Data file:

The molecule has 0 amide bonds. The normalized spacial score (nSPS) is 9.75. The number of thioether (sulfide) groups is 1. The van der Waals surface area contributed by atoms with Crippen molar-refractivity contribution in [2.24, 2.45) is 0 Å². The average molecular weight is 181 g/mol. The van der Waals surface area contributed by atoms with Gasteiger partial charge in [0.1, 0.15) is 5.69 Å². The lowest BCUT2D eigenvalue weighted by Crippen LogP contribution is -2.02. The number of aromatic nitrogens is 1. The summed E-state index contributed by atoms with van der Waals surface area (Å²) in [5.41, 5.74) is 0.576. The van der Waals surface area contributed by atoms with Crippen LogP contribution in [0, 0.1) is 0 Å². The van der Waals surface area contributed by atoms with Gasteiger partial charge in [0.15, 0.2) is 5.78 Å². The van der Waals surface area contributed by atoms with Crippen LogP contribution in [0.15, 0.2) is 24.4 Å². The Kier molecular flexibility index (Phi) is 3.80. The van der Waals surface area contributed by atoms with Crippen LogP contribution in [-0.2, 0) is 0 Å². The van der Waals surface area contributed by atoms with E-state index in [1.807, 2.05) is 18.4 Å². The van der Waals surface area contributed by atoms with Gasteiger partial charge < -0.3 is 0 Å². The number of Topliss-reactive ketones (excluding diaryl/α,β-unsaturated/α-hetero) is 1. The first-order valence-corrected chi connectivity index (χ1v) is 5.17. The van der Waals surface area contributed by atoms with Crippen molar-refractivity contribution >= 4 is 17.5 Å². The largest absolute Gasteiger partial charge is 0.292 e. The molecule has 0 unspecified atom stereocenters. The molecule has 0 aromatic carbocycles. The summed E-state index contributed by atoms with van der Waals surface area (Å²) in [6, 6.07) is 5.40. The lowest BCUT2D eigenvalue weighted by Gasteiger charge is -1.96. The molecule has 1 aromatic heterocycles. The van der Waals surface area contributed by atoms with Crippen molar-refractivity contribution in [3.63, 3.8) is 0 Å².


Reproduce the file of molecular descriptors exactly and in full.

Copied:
The molecule has 0 amide bonds. The normalized spacial score (nSPS) is 9.75. The number of thioether (sulfide) groups is 1. The van der Waals surface area contributed by atoms with Crippen molar-refractivity contribution in [2.24, 2.45) is 0 Å². The average molecular weight is 181 g/mol. The van der Waals surface area contributed by atoms with Gasteiger partial charge in [0.1, 0.15) is 5.69 Å². The lowest BCUT2D eigenvalue weighted by Crippen LogP contribution is -2.02. The number of aromatic nitrogens is 1. The summed E-state index contributed by atoms with van der Waals surface area (Å²) in [5.41, 5.74) is 0.576. The van der Waals surface area contributed by atoms with Crippen LogP contribution in [0, 0.1) is 0 Å². The van der Waals surface area contributed by atoms with Gasteiger partial charge in [0.15, 0.2) is 5.78 Å². The van der Waals surface area contributed by atoms with Crippen LogP contribution in [0.15, 0.2) is 24.4 Å². The Kier molecular flexibility index (Phi) is 3.80. The van der Waals surface area contributed by atoms with Crippen LogP contribution in [-0.2, 0) is 0 Å². The van der Waals surface area contributed by atoms with E-state index in [1.807, 2.05) is 18.4 Å². The van der Waals surface area contributed by atoms with Gasteiger partial charge < -0.3 is 0 Å². The number of Topliss-reactive ketones (excluding diaryl/α,β-unsaturated/α-hetero) is 1. The first-order valence-corrected chi connectivity index (χ1v) is 5.17. The van der Waals surface area contributed by atoms with Crippen molar-refractivity contribution >= 4 is 17.5 Å². The largest absolute Gasteiger partial charge is 0.292 e. The molecule has 0 unspecified atom stereocenters. The molecule has 0 aromatic carbocycles. The summed E-state index contributed by atoms with van der Waals surface area (Å²) in [6, 6.07) is 5.40. The lowest BCUT2D eigenvalue weighted by Gasteiger charge is -1.96. The molecule has 1 aromatic heterocycles. The van der Waals surface area contributed by atoms with Crippen molar-refractivity contribution in [3.63, 3.8) is 0 Å².